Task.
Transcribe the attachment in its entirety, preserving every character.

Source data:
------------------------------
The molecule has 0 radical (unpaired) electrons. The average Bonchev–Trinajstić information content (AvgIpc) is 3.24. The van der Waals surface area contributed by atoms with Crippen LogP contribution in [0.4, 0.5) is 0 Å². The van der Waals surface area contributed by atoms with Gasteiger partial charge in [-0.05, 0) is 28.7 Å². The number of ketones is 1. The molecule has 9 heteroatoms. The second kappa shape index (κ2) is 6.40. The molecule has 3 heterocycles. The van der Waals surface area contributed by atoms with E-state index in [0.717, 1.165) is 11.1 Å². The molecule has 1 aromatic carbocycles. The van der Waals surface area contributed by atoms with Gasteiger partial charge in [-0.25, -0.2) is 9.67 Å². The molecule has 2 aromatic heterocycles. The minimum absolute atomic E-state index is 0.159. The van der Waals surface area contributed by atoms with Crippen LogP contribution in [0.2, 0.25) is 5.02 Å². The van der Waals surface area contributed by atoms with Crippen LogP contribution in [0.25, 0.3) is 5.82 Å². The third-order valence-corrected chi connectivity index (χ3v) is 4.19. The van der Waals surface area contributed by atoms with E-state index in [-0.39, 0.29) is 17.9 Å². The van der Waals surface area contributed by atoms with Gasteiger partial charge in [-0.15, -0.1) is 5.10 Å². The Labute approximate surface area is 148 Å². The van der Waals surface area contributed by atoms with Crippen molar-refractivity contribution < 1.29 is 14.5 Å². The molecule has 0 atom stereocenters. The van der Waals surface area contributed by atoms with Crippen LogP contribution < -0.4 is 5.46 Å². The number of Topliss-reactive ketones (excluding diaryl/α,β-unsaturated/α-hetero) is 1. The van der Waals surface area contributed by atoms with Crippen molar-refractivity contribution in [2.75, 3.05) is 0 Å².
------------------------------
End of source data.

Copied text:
The molecule has 0 radical (unpaired) electrons. The average Bonchev–Trinajstić information content (AvgIpc) is 3.24. The van der Waals surface area contributed by atoms with Crippen LogP contribution in [0.4, 0.5) is 0 Å². The van der Waals surface area contributed by atoms with Gasteiger partial charge in [-0.05, 0) is 28.7 Å². The number of ketones is 1. The molecule has 9 heteroatoms. The second kappa shape index (κ2) is 6.40. The molecule has 3 heterocycles. The van der Waals surface area contributed by atoms with E-state index in [0.717, 1.165) is 11.1 Å². The molecule has 1 aromatic carbocycles. The van der Waals surface area contributed by atoms with Gasteiger partial charge in [-0.25, -0.2) is 9.67 Å². The molecule has 2 aromatic heterocycles. The minimum absolute atomic E-state index is 0.159. The van der Waals surface area contributed by atoms with Crippen LogP contribution in [0.2, 0.25) is 5.02 Å². The van der Waals surface area contributed by atoms with Crippen LogP contribution in [0.25, 0.3) is 5.82 Å². The third-order valence-corrected chi connectivity index (χ3v) is 4.19. The van der Waals surface area contributed by atoms with E-state index in [-0.39, 0.29) is 17.9 Å². The van der Waals surface area contributed by atoms with Gasteiger partial charge in [-0.15, -0.1) is 5.10 Å². The Labute approximate surface area is 148 Å². The van der Waals surface area contributed by atoms with Crippen molar-refractivity contribution < 1.29 is 14.5 Å². The molecule has 0 atom stereocenters. The van der Waals surface area contributed by atoms with Crippen LogP contribution < -0.4 is 5.46 Å². The number of Topliss-reactive ketones (excluding diaryl/α,β-unsaturated/α-hetero) is 1. The van der Waals surface area contributed by atoms with Crippen molar-refractivity contribution in [2.75, 3.05) is 0 Å².